simply drive them offshore.
The price for stunted growth is always paid by the same people - blue
collar or unskilled and semi-skilled workers, their families and their
communities. They are the expendable fodder of progressive zeal.
Blue-collar workers stand to suffer across the whole economy, but damage
would be concentrated in sectors like mining and power generation.
The coal industry employs 25,000 directly and many more indirectly. It
contributes around $12.5 billion to our GDP per annum. Suburbs and
regions living off these industries - the Hunter region of NSW for
example - would face a grim future. Environmentalists get off on
punishing corporations, but it is workers who cop it in the neck. Of
course, Stern asserts that short-term pain is necessary to avoid long
term cataclysm. But that assumes his forecasts are accurate, and that
his remedies are workable and necessary. Kyoto’s record doesn’t inspire
How magnanimous of our green-tinged elites to risk thousands of workers
for a symbolic gesture.
Despite the media frenzy, there is a better way. In the real world, each
country will fashion a policy framework adapted to its own needs and
conditions. The common objective should be transition to a lower
emitting energy sector with a minimum of socio-economic dislocation. In
Australia’s case, Kyotoesque measures are tantamount to using a
jackhammer to crack a walnut.
Actually, Stern’s views are more nuanced than the media coverage
suggests. Speaking on ABC Radio National’s breakfast program on 3
November, Stern said: ‘You can say that all coal-fired power stations in
Australia after some date should be carbon capture and storage. You can
do it by taxing, you can do it by carbon trading, you can do it by
regulations and standards. But people have got to have an incentive to
use these new methods or many of them would not do so.’
Regulations and standards? This raises the interesting question of why
environmentalists, of all people, insist on a so-called ‘market’
solution. If the virtue of markets lies in their efficient allocation of
resources, emissions trading regimes achieve the opposite. Through
government intervention, they distort otherwise efficient markets for
non-economic ends. Stern claims global warming represents ‘market
failure’. So why must we address the issue with the oppressive apparatus
of a phony market? Can it be that anti-industry environmentalists are
more interested in forcing a transformation of social values than
cutting carbon emissions?
In one of the most
sensible contributions to this debate, Robert
Samuelson was spot on: ‘The trouble with the global warming debate is
that it has become a moral crusade when it’s really an engineering
problem.’ The real, as opposed to the symbolic, key to reducing carbon
emissions lies in the successful approach to other forms of airborne
pollution over recent decades: the development, application and
diffusion of new technologies.
Gregg Easterbrook of the Brookings Institution has written extensively
on climate change issues. He is a greenhouse believer who thinks ‘the
case is closed’ on man-made global warming. Yet he is no fan of Kyoto.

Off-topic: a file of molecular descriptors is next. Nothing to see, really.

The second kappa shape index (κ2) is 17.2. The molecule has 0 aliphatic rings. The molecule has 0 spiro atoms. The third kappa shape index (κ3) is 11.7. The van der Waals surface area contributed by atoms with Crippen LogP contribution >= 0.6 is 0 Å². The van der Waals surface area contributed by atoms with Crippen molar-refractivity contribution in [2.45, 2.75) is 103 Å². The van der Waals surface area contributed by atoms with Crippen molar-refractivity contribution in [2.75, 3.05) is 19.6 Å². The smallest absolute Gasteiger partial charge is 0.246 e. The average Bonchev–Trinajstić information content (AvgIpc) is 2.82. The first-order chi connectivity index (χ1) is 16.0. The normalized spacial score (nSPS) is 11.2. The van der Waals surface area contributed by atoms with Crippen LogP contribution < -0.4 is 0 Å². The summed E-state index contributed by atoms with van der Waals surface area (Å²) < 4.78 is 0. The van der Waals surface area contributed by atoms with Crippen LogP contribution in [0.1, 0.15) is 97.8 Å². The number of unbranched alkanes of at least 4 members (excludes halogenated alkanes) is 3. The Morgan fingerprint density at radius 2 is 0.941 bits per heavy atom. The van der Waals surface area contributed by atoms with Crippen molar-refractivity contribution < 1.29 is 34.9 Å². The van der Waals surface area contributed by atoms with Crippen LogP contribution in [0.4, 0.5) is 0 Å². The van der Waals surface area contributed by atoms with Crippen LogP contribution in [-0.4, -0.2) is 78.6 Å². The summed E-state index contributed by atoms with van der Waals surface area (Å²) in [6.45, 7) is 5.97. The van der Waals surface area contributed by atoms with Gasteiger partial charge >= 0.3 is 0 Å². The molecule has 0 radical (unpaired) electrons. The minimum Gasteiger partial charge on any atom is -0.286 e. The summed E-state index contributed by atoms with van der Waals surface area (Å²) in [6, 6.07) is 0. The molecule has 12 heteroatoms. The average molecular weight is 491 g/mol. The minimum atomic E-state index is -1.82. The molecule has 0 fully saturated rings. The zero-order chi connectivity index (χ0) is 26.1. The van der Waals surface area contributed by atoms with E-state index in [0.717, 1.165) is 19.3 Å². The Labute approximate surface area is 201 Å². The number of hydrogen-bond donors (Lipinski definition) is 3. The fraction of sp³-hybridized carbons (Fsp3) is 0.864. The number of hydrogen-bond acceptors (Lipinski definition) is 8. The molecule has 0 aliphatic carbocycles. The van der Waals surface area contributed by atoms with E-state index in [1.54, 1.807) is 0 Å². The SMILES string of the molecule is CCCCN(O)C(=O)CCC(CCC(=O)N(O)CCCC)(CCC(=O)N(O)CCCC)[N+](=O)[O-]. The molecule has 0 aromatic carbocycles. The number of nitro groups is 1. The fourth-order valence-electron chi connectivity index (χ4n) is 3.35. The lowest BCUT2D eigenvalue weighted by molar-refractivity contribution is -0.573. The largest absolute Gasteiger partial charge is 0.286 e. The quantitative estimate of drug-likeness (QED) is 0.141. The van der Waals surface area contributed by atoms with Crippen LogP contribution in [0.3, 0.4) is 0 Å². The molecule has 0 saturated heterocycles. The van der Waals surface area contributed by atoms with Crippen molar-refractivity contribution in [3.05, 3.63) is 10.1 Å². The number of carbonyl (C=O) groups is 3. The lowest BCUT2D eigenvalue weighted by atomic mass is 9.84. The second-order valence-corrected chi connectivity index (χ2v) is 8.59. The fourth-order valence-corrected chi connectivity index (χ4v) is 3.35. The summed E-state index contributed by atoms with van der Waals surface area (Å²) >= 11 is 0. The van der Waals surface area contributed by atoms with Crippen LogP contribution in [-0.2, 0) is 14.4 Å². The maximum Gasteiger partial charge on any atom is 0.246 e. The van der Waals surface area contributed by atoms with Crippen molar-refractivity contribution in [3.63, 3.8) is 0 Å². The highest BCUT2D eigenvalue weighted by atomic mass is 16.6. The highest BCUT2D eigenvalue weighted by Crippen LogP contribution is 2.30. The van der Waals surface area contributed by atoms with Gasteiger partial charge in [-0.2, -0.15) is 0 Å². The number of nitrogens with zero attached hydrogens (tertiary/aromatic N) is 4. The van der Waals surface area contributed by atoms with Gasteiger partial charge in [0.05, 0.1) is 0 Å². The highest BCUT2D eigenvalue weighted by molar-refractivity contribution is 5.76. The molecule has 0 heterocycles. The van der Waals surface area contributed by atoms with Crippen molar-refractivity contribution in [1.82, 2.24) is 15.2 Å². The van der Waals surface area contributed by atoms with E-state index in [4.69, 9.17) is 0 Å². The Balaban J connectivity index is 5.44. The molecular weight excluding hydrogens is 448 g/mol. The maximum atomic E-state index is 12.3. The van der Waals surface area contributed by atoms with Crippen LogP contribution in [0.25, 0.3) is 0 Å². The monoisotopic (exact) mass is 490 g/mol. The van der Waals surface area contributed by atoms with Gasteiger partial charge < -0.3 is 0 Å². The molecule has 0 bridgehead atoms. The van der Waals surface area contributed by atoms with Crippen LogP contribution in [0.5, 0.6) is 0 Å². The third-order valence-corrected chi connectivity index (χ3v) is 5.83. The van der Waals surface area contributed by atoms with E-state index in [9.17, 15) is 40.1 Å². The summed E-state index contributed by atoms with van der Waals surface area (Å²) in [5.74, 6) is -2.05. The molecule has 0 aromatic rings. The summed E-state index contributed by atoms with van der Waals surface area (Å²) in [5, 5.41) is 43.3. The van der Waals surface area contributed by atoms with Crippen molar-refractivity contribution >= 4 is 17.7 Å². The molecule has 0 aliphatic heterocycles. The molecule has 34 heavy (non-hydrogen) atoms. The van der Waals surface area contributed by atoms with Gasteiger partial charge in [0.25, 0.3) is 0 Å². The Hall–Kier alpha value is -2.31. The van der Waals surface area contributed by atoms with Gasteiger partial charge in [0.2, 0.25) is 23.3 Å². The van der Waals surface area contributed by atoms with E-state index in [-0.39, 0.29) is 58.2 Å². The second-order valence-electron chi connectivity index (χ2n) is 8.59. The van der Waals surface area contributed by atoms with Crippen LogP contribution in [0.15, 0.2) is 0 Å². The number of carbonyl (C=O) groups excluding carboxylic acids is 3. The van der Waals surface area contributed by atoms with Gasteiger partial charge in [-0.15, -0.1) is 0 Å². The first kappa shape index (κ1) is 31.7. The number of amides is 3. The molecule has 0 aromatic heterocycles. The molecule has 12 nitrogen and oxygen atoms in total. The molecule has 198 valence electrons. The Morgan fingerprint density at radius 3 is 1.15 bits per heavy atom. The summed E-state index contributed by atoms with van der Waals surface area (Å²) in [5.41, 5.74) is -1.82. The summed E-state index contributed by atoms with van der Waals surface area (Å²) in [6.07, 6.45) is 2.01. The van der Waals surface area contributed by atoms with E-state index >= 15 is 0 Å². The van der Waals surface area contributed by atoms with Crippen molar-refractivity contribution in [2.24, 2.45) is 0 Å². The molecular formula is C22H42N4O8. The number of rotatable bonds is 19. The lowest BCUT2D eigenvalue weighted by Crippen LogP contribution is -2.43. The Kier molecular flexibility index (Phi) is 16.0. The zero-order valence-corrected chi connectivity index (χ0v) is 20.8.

‘This is the Big Thought that‘s missing from the global warming debate’,
writes Easterbrook. ‘There may be an optimistic path that involves
affordable reforms that do not stifle prosperity. Greenhouse gases are
an air pollution problem, and all previous air pollution problems
have been addressed much faster than expected, at much lower cost than
projected.’ In short, ‘the Kyoto Protocol might not have been right for
the United States, but a mandatory program of greenhouse reduction is.’
As Stern concedes, governments can simply mandate the use of carbon
capture and storage (CCS) and other technologies as they come on stream.
The incessant cry that ‘we can’t wait that long’ is meaningless when
Australia’s contribution to global emissions is minuscule. True, some
argue the real measure of this contribution should include emissions by
foreign economies burning Australian coal. Given half the chance, they
would shut down our coal industry. This all flows from the false
assumption, however, that if we stopped exporting coal, those foreign
markets would evaporate. In fact they will be supplied by other, less
On the one hand environmentalists exaggerate Australia’s importance as
an emitter, while on the other they seek to destroy what little
importance we have as a solution. Any real influence Australia can exert
comes from our position as the world’s largest coal supplier, accounting
for 29 per cent of global exports. This is our platform for attaching
conditions to the purchase of Australian coal and for promoting the
dissemination of CCS and other technologies as they emerge. As Labor’s
resources spokesman Martin Ferguson says, this means ‘more than
a thousand climate change conferences’.
What is needed is a national plan, and perhaps a national body, to
coordinate the right mixture of tax breaks, concessions and subsidies
with a phased timetable for the mandatory adoption of technological
improvements. Whether our prime minister, addicted as he is to
short-term opportunism, can carry this off is open to question.
For its part, Labor should think again about Kyoto. Otherwise this
faltering agenda will loom as large a threat to working families as the
This editorial was republished by
On Line Opinion, Australia's e-journal
of social and political debate.